I have identified Michelle Bachman, a republican frontrunner as the leader who is written about in the media. The news article in question is from The New Yorker, and it is entitled LEAP OF FAITH: the making of a Republican Frontrunner. It is an analysis op/ed piece.
The article characterizes her in the first sentence as a ‘Tea party insurgent’ giving us a clue to her main power base which is the Republican Tea Party. She also identifies very strongly with the Christian Conservative movement. The writer notes that her appeal (to voters) is based on ‘right wing convictions, beliefs and resentments.’ Therefore she is essentially styled as a Tea Party, Right Wing and Christian Conservative leader. She has managed to clearly and convincingly articulate the Tea Party’s main talking points, a thing that has won her support among Conservatives.
In order to solidify her position against other candidates, she has called on supporters not to ‘settle’ by supporting an individual who does not stick to the fundamental beliefs that she does. This means that Christians who are not evangelicals or who differ in certain fundamental beliefs may not have the same faith as her. Her ‘don’t settle’ rallying call is meant to solidify her position among evangelical Christians. This would exclude her Mormon competitor.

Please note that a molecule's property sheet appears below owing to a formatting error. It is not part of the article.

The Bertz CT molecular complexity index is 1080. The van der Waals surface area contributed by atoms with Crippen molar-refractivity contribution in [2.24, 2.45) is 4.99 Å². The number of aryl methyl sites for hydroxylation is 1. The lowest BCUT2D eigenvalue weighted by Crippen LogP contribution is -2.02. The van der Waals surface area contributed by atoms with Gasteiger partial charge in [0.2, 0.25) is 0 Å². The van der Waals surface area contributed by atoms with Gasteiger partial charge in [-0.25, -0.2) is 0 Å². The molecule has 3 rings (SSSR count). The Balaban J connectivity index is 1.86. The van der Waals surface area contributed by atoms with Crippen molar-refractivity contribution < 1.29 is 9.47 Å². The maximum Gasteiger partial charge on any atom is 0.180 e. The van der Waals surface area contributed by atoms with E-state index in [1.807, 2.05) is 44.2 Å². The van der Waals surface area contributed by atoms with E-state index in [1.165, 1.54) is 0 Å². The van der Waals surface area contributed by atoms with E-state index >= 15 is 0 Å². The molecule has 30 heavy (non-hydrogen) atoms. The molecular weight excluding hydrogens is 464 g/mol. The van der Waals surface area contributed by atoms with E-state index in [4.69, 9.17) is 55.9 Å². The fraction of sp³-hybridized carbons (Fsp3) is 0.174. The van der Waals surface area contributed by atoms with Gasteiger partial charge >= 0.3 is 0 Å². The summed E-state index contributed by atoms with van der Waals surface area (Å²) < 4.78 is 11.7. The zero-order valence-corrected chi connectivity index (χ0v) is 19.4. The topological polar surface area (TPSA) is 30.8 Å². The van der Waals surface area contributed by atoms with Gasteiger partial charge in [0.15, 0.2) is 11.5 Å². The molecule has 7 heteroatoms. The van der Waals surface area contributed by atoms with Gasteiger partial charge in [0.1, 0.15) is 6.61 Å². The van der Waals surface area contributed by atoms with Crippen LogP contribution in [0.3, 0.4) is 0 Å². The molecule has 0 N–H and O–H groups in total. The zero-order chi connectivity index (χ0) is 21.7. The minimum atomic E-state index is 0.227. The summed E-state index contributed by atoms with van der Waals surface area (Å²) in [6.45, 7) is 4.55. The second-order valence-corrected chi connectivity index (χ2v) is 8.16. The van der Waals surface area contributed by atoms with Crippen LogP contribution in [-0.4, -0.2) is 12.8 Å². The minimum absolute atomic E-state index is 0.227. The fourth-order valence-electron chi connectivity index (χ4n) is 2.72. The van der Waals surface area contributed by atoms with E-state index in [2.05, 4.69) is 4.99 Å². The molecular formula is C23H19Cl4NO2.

The tea party is a populist grassroots organization that stands for conservative American political values. The Evangelical Christians, according to the National Association of Evangelicals are people who believe in the bible as an authoritative writing, are born again and share their faith. There are other things that distinguish evangelical Christians, but these are the major three. A Mormon would not qualify as an evangelical Christian since they have other sacred canon apart from the bible.
The performance of the group would not be high based on these power bases alone. For one, evangelical Christians are not all the same, they are a very diverse group and many have different beliefs concerning important issues. This means it would be difficult for any one leader – even a Republican leader – to gain the support of all evangelical Christians.
Further, even though Christianity is very popular in America, many Americans who identify themselves as Christians are actually nominal Christians and would not necessarily base their political decisions on faith alone.
Lizza, Ryan. Leap of Faith: The Making of a Republican Frontrunner. The New Yorker. Aug. 15th, 2011